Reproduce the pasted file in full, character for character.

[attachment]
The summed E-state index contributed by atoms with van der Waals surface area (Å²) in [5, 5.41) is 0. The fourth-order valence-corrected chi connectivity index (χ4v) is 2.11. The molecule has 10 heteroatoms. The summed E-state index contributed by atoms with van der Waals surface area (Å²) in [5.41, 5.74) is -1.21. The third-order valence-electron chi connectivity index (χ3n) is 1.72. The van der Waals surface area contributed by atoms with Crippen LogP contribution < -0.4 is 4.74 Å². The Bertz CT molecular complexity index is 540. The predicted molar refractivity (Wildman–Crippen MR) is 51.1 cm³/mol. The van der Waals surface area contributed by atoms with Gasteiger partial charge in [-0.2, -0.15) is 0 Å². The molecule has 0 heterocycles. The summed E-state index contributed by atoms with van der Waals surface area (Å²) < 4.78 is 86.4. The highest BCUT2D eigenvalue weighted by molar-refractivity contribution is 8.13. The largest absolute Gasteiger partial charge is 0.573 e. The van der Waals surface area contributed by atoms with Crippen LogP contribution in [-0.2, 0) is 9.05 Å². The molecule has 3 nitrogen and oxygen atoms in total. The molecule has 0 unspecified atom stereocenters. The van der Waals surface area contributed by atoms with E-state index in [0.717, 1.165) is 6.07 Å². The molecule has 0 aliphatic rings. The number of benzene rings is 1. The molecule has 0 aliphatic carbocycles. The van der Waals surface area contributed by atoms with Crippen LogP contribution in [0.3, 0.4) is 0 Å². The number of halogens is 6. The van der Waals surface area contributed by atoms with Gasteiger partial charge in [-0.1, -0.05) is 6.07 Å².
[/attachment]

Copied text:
The summed E-state index contributed by atoms with van der Waals surface area (Å²) in [5, 5.41) is 0. The fourth-order valence-corrected chi connectivity index (χ4v) is 2.11. The molecule has 10 heteroatoms. The summed E-state index contributed by atoms with van der Waals surface area (Å²) in [5.41, 5.74) is -1.21. The third-order valence-electron chi connectivity index (χ3n) is 1.72. The van der Waals surface area contributed by atoms with Crippen LogP contribution < -0.4 is 4.74 Å². The Bertz CT molecular complexity index is 540. The predicted molar refractivity (Wildman–Crippen MR) is 51.1 cm³/mol. The van der Waals surface area contributed by atoms with Gasteiger partial charge in [-0.2, -0.15) is 0 Å². The molecule has 0 heterocycles. The summed E-state index contributed by atoms with van der Waals surface area (Å²) < 4.78 is 86.4. The highest BCUT2D eigenvalue weighted by molar-refractivity contribution is 8.13. The largest absolute Gasteiger partial charge is 0.573 e. The van der Waals surface area contributed by atoms with Crippen LogP contribution in [-0.2, 0) is 9.05 Å². The molecule has 3 nitrogen and oxygen atoms in total. The molecule has 0 unspecified atom stereocenters. The van der Waals surface area contributed by atoms with E-state index in [0.717, 1.165) is 6.07 Å². The molecule has 0 aliphatic rings. The number of benzene rings is 1. The molecule has 0 aliphatic carbocycles. The van der Waals surface area contributed by atoms with Crippen LogP contribution in [0.3, 0.4) is 0 Å². The number of halogens is 6. The van der Waals surface area contributed by atoms with Gasteiger partial charge in [-0.1, -0.05) is 6.07 Å².